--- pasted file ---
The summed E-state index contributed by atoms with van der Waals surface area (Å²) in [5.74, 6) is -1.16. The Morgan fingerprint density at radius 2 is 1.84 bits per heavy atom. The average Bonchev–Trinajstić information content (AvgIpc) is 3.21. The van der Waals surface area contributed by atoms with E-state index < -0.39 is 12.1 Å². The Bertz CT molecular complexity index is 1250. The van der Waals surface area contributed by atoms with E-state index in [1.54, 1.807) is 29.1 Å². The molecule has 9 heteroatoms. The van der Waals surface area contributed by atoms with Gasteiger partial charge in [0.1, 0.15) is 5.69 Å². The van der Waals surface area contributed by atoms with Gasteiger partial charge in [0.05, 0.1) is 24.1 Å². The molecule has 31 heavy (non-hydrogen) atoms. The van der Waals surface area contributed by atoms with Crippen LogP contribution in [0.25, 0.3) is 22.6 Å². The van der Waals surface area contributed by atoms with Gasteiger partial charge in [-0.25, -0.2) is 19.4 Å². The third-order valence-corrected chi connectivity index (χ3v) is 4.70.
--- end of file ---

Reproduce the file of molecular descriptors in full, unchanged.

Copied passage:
The summed E-state index contributed by atoms with van der Waals surface area (Å²) in [5.74, 6) is -1.16. The Morgan fingerprint density at radius 2 is 1.84 bits per heavy atom. The average Bonchev–Trinajstić information content (AvgIpc) is 3.21. The van der Waals surface area contributed by atoms with E-state index < -0.39 is 12.1 Å². The Bertz CT molecular complexity index is 1250. The van der Waals surface area contributed by atoms with E-state index in [1.54, 1.807) is 29.1 Å². The molecule has 9 heteroatoms. The van der Waals surface area contributed by atoms with Gasteiger partial charge in [0.1, 0.15) is 5.69 Å². The van der Waals surface area contributed by atoms with Gasteiger partial charge in [0.05, 0.1) is 24.1 Å². The molecule has 31 heavy (non-hydrogen) atoms. The van der Waals surface area contributed by atoms with Crippen LogP contribution in [0.25, 0.3) is 22.6 Å². The van der Waals surface area contributed by atoms with Gasteiger partial charge in [-0.25, -0.2) is 19.4 Å². The third-order valence-corrected chi connectivity index (χ3v) is 4.70.